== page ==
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5 Steps To Securing Your Merit-Based MBA Scholarship

Maximizing merit-based financial aid is a crucial phase of any MBA admissions campaign

By Jessica Burlingame, MBA Columbia Business School, Managing Consultant for MBAMoney™ at The MBA Exchange

The significant return on investment from an MBA education continues to motivate thousands of applicants to pursue admission. By using merit-based aid to significantly reduce the amount of money invested, the return becomes even higher. It certainly doesn’t take an MBA degree to do that math!

Grants, fellowships, and scholarships that do not require repayment or financial disclosure have become more broadly available and, in some cases, even expected by candidates. This expansion in merit-based aid is most likely due to increased competition between schools seeking to enroll the most desirable applicants.

While financial award amounts vary widely across individuals and programs, a growing number of our clients have received offers ranging from $5K annually up to full tuition from the top-15 ranked schools.

Here’s five steps to securing your merit-based MBA scholarship:

1. Apply Early

Maximizing one’s chances of receiving merit-based aid is best done before applying for admission. This effort starts by optimizing your overall professional, academic, and personal profile to make the candidacy most attractive.

Preparing a compelling application, having a stellar interview, and making a positive impression on adcoms, students, and alumni is the best way to build a value proposition for schools that will encourage them to offer merit-based aid.

2. Note the competition

Competition among applicants for merit-based aid can be even fiercer, and less predictable, than competition for admission. Just as top programs don’t admit the majority of their applicants, they don’t offer merit aid to a majority of their admits.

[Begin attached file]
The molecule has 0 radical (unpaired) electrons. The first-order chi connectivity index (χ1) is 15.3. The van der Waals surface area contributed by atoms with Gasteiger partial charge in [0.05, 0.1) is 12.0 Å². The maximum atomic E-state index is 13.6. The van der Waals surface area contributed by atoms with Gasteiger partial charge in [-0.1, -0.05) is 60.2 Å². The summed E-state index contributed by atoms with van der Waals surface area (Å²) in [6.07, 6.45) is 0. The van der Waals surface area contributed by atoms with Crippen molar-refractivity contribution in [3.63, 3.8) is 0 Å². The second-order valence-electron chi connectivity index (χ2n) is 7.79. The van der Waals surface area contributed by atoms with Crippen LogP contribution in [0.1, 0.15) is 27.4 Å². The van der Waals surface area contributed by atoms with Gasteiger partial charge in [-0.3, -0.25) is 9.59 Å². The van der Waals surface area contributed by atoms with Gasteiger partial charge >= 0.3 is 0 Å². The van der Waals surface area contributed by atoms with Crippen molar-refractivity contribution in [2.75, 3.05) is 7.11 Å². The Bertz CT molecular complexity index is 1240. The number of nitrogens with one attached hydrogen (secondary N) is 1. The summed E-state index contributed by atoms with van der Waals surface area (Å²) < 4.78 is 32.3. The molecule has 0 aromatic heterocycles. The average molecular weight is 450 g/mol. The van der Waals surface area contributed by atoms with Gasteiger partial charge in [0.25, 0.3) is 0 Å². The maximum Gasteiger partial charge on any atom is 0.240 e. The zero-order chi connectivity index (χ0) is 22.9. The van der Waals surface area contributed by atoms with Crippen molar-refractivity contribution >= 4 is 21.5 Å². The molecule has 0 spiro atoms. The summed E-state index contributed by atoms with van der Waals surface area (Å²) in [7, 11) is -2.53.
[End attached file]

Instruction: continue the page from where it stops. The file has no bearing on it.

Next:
Choosing which candidates will get aid is influenced by a range of factors related to a school’s vision of its ideal incoming class profile. Factors commonly cited in allocating merit-based aid include attracting students from traditionally underrepresented groups and/or who offer academic, personal and/or professional backgrounds prioritized by the schools.

And the selection criteria can shift each day as commitments from admits trickle in and further define the class. If there is an algorithm used to determine individual awards, it remains top secret as schools provide no feedback to those who receive or do not receive aid.

3. Be Patient

While most schools extend offers of merit-based financial aid at the time of admission, some delay their offers until later in the admissions season, when they have a better sense of the yield from admits. Schools hope that some admits will commit before the official deadline, thus precluding the need to offer them merit-based aid. This cat-and-mouse game can create discomfort, if not outright chaos, for applicants—especially those with multiple offers of admission—who are trying to finalize their MBA plans.

4. Tailor your application

The process by which an admit can appeal an initial merit-based aid offer is inconsistent at best. Some schools may reconsider and increase their initial aid offers in response to requests from admits. Some simply discuss each case at a meeting of their admissions and financial aid committee.

Other schools have a structured appeal process that requires admits to submit an additional essay and/or other supporting materials. Some schools even require admits to submit a nonrefundable deposit before a merit-based aid decision is finalized. Familiarity with the merit-based aid policies of each school is essential.

5. Be genuine

Students who are successful in getting additional merit-based aid are those who manage their post-admissions communications thoughtfully, carefully, and respectfully. They convey genuine enthusiasm around the offer of admission, and gratitude for additional time and consideration invested by the school in considering a revised aid offer. An especially delicate topic for candidates is whether and how to convey that another school has extended a more generous amount of merit aid. The last thing any admit wants to do is give adcoms a reason to reconsider the initial offer of aid or, worst case, the offer of admission.

These observations and trends weigh heavily on the minds of MBA applicants. Given the significant risks and rewards surrounding merit-based financial aid, The MBA Exchange has recently launched a new consulting service named MBAMoney™. Admissions and financial aid experts provide admits with confirmation of their potential for receiving aid, and then guide them on how to best approach and negotiate with each school to maximize the amount awarded.

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